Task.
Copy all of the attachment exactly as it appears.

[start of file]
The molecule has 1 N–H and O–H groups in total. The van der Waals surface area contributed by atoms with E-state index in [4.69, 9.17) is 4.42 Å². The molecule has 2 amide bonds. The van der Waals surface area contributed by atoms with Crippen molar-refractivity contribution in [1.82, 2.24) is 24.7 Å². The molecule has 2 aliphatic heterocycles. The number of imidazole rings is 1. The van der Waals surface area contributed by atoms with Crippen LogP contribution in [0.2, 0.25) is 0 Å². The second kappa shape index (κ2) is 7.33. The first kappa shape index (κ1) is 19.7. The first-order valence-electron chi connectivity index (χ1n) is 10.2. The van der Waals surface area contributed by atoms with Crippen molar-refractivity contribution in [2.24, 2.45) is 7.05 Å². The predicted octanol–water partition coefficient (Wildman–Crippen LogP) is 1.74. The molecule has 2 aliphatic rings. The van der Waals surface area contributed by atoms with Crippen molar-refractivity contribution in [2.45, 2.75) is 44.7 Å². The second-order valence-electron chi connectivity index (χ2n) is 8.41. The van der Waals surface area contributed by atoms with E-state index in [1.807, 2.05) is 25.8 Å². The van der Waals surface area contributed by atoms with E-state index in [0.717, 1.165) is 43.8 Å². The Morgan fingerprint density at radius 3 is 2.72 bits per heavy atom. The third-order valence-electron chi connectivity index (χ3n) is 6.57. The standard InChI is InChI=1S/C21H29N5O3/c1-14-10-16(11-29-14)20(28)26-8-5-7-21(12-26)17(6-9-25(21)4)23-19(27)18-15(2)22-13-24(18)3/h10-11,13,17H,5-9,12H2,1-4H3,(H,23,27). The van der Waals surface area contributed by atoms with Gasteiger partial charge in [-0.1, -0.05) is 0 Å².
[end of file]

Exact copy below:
The molecule has 1 N–H and O–H groups in total. The van der Waals surface area contributed by atoms with E-state index in [4.69, 9.17) is 4.42 Å². The molecule has 2 amide bonds. The van der Waals surface area contributed by atoms with Crippen molar-refractivity contribution in [1.82, 2.24) is 24.7 Å². The molecule has 2 aliphatic heterocycles. The number of imidazole rings is 1. The van der Waals surface area contributed by atoms with Crippen LogP contribution in [0.2, 0.25) is 0 Å². The second kappa shape index (κ2) is 7.33. The first kappa shape index (κ1) is 19.7. The first-order valence-electron chi connectivity index (χ1n) is 10.2. The van der Waals surface area contributed by atoms with Crippen molar-refractivity contribution in [2.24, 2.45) is 7.05 Å². The predicted octanol–water partition coefficient (Wildman–Crippen LogP) is 1.74. The molecule has 2 aliphatic rings. The van der Waals surface area contributed by atoms with Crippen molar-refractivity contribution in [2.45, 2.75) is 44.7 Å². The second-order valence-electron chi connectivity index (χ2n) is 8.41. The van der Waals surface area contributed by atoms with E-state index in [1.807, 2.05) is 25.8 Å². The van der Waals surface area contributed by atoms with E-state index in [0.717, 1.165) is 43.8 Å². The Morgan fingerprint density at radius 3 is 2.72 bits per heavy atom. The third-order valence-electron chi connectivity index (χ3n) is 6.57. The standard InChI is InChI=1S/C21H29N5O3/c1-14-10-16(11-29-14)20(28)26-8-5-7-21(12-26)17(6-9-25(21)4)23-19(27)18-15(2)22-13-24(18)3/h10-11,13,17H,5-9,12H2,1-4H3,(H,23,27). The van der Waals surface area contributed by atoms with Gasteiger partial charge in [-0.1, -0.05) is 0 Å².